A real estate agent convinced an elderly woman to sign on to the agent’s credit card account to build credit history. But now the agent is bankrupt and collections agents are calling. How can the woman’s daughter help?
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Dear To Her Credit,
My mother is 78 years old and lives in Illinois. About seven years ago, she wanted to buy a condo, but she had absolutely no credit history. She had never possessed a credit card in her entire life. A real estate agent who had shown her a property proposed putting my mother on one of her credit cards to allow her to build her credit history. I thought this was extremely suspicious when she told me about it, but it had already been done. I don’t know if she was an authorized user or a joint account holder.
For the last two years, my mother has been aggressively pursued by a collection agency for a $1,400 debt. She is in a complete panic. She never once used the card. It turns out the real estate agent declared bankruptcy a few years ago and claims to have no credit cards, but still owns a condo. The address on the debt claims are the address of the real estate agent, but with my mother’s name. The correspondence is sent to my mother’s actual address.
My mother is in poor health and I’m afraid all this stress might be the end of her, especially if she has to go to court. Is my mother responsible for this unscrupulous agent’s debt? What recourse does she have? I would be sincerely grateful for your assistance. — Gabriella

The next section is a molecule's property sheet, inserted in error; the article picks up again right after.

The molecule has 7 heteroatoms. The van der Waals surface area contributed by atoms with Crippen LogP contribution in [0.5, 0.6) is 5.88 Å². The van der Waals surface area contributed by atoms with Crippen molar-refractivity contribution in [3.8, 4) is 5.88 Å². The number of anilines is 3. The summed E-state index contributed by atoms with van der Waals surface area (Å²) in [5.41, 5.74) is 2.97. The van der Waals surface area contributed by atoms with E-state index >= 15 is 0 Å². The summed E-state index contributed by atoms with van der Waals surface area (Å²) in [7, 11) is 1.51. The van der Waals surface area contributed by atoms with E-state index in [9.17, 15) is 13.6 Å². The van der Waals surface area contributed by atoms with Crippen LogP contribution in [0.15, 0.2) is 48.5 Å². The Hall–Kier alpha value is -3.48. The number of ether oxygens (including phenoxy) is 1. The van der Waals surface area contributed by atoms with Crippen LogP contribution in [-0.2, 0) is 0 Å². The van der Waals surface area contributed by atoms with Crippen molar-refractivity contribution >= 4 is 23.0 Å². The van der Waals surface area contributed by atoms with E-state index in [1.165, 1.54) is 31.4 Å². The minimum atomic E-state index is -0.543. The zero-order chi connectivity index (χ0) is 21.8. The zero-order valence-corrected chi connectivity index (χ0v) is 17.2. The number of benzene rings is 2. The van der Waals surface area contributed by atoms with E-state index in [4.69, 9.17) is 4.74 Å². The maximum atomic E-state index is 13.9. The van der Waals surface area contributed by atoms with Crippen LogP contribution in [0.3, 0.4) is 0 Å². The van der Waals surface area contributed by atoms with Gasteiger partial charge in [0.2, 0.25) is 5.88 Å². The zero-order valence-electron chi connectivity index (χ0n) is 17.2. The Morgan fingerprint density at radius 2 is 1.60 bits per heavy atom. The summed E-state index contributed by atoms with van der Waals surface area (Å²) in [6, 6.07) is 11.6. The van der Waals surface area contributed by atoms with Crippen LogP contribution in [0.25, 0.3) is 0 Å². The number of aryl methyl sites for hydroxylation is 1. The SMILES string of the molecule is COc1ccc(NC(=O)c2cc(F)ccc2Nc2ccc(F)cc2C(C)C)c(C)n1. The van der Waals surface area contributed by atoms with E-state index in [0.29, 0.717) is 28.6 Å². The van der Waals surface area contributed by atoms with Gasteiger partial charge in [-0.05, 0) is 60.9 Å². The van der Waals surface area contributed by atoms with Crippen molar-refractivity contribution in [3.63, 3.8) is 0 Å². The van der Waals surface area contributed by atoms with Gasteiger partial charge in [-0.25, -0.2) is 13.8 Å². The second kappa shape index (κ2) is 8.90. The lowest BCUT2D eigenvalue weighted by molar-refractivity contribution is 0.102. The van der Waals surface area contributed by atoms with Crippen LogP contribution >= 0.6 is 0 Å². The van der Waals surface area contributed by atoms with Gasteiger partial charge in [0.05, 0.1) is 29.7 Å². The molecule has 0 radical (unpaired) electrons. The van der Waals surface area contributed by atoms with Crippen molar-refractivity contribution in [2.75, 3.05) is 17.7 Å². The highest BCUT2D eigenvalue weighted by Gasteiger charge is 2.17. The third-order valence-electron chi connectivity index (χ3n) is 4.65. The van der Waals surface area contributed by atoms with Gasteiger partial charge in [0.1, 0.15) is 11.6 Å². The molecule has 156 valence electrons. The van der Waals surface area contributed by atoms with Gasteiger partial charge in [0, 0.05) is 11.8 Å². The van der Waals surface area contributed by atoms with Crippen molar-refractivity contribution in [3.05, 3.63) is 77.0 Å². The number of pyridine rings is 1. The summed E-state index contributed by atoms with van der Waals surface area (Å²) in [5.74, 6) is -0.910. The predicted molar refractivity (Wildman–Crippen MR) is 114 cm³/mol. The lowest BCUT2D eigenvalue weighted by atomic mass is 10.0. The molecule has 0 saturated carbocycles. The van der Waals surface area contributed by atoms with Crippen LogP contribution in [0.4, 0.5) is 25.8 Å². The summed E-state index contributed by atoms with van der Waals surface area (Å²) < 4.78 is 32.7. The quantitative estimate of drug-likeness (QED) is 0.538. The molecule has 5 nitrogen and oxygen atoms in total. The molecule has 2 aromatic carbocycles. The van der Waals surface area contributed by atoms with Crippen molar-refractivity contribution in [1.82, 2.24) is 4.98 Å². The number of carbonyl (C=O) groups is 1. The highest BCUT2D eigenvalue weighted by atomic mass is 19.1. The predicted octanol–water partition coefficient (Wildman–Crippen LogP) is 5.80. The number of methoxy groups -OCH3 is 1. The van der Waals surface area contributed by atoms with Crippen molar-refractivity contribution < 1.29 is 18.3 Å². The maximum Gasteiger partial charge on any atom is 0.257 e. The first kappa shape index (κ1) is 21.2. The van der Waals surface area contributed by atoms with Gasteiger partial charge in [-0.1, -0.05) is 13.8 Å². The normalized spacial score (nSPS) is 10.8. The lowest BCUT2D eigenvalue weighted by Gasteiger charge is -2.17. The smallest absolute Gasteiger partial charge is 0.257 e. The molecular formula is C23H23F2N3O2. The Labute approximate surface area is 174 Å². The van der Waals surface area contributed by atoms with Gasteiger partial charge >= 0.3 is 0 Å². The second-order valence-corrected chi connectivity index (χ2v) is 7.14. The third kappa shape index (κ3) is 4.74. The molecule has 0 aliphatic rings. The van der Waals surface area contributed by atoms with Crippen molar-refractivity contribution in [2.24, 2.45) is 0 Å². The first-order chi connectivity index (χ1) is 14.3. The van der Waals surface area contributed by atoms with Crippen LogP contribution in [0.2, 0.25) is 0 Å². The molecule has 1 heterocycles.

Your mother had the best of intentions in letting herself be added to the agent’s credit card. Adding someone to an existing credit card account to gain the advantages of the credit history of a long-standing account is called “piggybacking.” Parents sometimes do this to help a young adult child get started, for example. It’s a perfectly legal, but backdoor method to get credit history. Steven J.J. Weisman, a Boston lawyer who specializes in probate and elder care matters, says, “She should have been aware that she was not accurately reflecting her own credit history by being added to the account.”
With a real estate agent urging her on, and giving assurances it was the thing to do, however, she went ahead. If she was just an authorized user, she would not be responsible for the account. The fact that she is being aggressively pursued by the creditor leads me to believe she signed — perhaps unknowingly — as a joint account holder.
The idea of a real estate agent adding a client to the agent’s credit card account is outrageous. “No licensed real estate agent should ever add someone to his or her credit card for purposes of creating a credit history,” says Weisman. “There should be liability on the part of the real estate agency for which she worked so that the woman should not lose any money. The agency should be contacted by a lawyer on her behalf.”
Weisman says that one reason your mother should have a lawyer represent her is that, under federal law, anyone collecting on the debt would not be able to contact her directly. They would have to contact her attorney. This is important both to protect her case, and to shield her from more unnecessary stress and fear.
In normal circumstances, when people are joint account holders and one account holder skips out or files for bankruptcy, the other account holder has to pay the balance. This situation is different, Weisman says. ” The combination of facts of an inexperienced elderly woman who did not run up the charges on the card, coupled with an improper action by the real estate agent, should be enough to protect her from liability. The most promising way to deal with this would be with the real estate agency for which the agent worked.”